Congratulations on becoming a dad. It’s exciting and exhilarating but it’s also exhausting and it can be damn confusing too, as you not only get to know your new little baby but you find yourself trying to figure out how to support your partner who seems to have turned into a completely different woman. She is exhausted from giving birth, flooded with hormones that make her cry whichever way you look at her and she seems so overwhelmed with love for your baby, you wonder if she even needs you anymore. If you are expecting a baby or you have a newborn, here are some things every new mum wants her partner to know (even if she hasn’t realized it yet.)
1) Take a babymoon
Just like a honeymoon is about getting to know each other away from the distraction and stresses of every day life, a baby moon is a time for getting to know your baby and adjusting to becoming a family. Take as much time off as you can and please don’t plan renovations.
Of course you will be so proud of your new baby that you will want to show him off to all your friends and family. Please stop right there! it’s important to limit visitors in the early days as your partner is recovering from birth and learning to breastfeed. She will be exhausted, hormonal and vulnerable. She’s also sore, self-conscious and overwhelmed. If she is struggling with breastfeeding, call the Australian Breastfeeding Association, get an IBCLC lactation consultant to come to your home or take your partner to a breastfeeding clinic (your maternity hospital may have one). Your support is the single biggest factor in her breastfeeding success.
Remember, the more rest and privacy your partner has now, the quicker she will recover and develop confidence Good friends will understand you asking them to give your new family some space. And, If you want to ‘wet the baby’s head’ with your friends, please do this before your partner comes home from hospital – she doesn’t need a hung-over partner slumped on the couch when she has been up all night with a newborn (newborns don’t get day and night sorted for weeks).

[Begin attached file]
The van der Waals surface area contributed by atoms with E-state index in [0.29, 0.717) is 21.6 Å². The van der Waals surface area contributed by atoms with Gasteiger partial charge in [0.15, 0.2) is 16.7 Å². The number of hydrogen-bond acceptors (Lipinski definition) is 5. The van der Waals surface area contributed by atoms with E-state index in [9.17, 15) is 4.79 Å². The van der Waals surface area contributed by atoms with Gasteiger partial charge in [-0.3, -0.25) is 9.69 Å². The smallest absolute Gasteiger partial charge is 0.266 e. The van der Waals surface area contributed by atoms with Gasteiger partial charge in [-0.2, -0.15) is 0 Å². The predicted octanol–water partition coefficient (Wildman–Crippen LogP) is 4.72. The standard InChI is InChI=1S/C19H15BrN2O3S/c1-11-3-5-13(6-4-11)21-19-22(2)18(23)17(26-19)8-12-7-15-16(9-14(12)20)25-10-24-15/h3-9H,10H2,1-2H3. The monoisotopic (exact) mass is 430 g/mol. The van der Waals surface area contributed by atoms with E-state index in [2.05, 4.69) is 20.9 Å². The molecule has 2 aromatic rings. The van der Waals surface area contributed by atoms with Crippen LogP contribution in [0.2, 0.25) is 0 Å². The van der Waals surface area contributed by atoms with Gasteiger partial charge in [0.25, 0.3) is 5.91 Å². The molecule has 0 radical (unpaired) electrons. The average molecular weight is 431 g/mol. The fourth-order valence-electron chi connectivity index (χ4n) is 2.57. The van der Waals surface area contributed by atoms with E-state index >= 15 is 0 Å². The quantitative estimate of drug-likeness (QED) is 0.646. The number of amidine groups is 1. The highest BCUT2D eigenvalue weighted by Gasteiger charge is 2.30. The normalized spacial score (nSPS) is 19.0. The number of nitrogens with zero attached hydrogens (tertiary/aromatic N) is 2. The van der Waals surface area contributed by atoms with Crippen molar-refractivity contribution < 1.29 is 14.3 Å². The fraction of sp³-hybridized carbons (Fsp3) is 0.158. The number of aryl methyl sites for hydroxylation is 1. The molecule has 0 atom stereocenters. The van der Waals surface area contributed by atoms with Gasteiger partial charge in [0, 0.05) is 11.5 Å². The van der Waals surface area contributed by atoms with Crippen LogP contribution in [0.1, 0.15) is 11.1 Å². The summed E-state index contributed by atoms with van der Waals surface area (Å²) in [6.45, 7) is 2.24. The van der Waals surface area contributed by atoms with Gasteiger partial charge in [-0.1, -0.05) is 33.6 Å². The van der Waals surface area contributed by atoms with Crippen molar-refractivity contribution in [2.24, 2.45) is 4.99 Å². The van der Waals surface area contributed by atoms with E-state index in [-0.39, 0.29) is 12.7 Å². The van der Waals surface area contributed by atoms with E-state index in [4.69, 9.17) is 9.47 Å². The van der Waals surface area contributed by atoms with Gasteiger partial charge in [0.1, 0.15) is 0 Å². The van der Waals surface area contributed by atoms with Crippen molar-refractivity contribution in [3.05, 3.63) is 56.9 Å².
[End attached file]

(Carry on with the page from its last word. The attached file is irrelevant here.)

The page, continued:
2) Give her a break
When you come home from work and the house is a mess and your partner is still in her pyjamas, in the chair you left her in with the baby, don’t ask her what she has done today and don’t give her advice. She doesn’t want to hear, “you could have got dressed while he was asleep (he didn’t damn well sleep. That’s why she’s still sitting in the chair in her pyjamas!).” And don’t dare ask “did you call the bank/repair man/my mother?” She doesn’t care. She is tired (even though it looks like she has done nothing except sit in a chair and cuddle the baby – who now seems perfectly calm because she has sat in the chair and cuddled and fed and burped him all damn day). Give her a kiss and a cuddle and ask her what you can do to help (see also, tell her you love her) Or, even better, make her a drink, get her some food and offer to hold the baby or take him for a walk while she enjoys a HOT cuppa or a shower. Tomorrow night, bring dinner home with you – she may have had a better day but she will love you even more for caring.
3) Put her to bed
Sleep deprivation is a bitch – you will be tired too but she needs rest to recover from growing, birthing and making milk for your baby. Rest now will see her recover and have more energy to enjoy being a mother – and more energy for having fun (and sex) with you, much sooner. Take your baby after the early morning feed and let your partner sleep in or take baby for a walk in a carrier (see, wear your baby) or pram in the evening or on weekends and send her to bed. Every hour of sleep is precious and will help her be a more patient mum and partner.
4) Do tell her you love her. A lot.
Tell her she’s beautiful. Thank her for your beautiful baby. It’s hard to feel
beautiful and lovable when you are covered in milk and vomit and can barely find time for a shower or clean clothes because you are so busy sitting in a chair holding and feeding and burping your baby all day. And if your partner is being a complete b**** to you doesn’t mean she doesn’t love or need you.
Remember, she is exhausted, hormonal and vulnerable, it’s normal for her to be emotional or teary. But do keep an eye on things, and support her to get help if she needs it – one in five women will develop postnatal depression. This is an illness. It is treatable, the sooner the better. ? If you are worried, call PANDA or go with her to your GP.?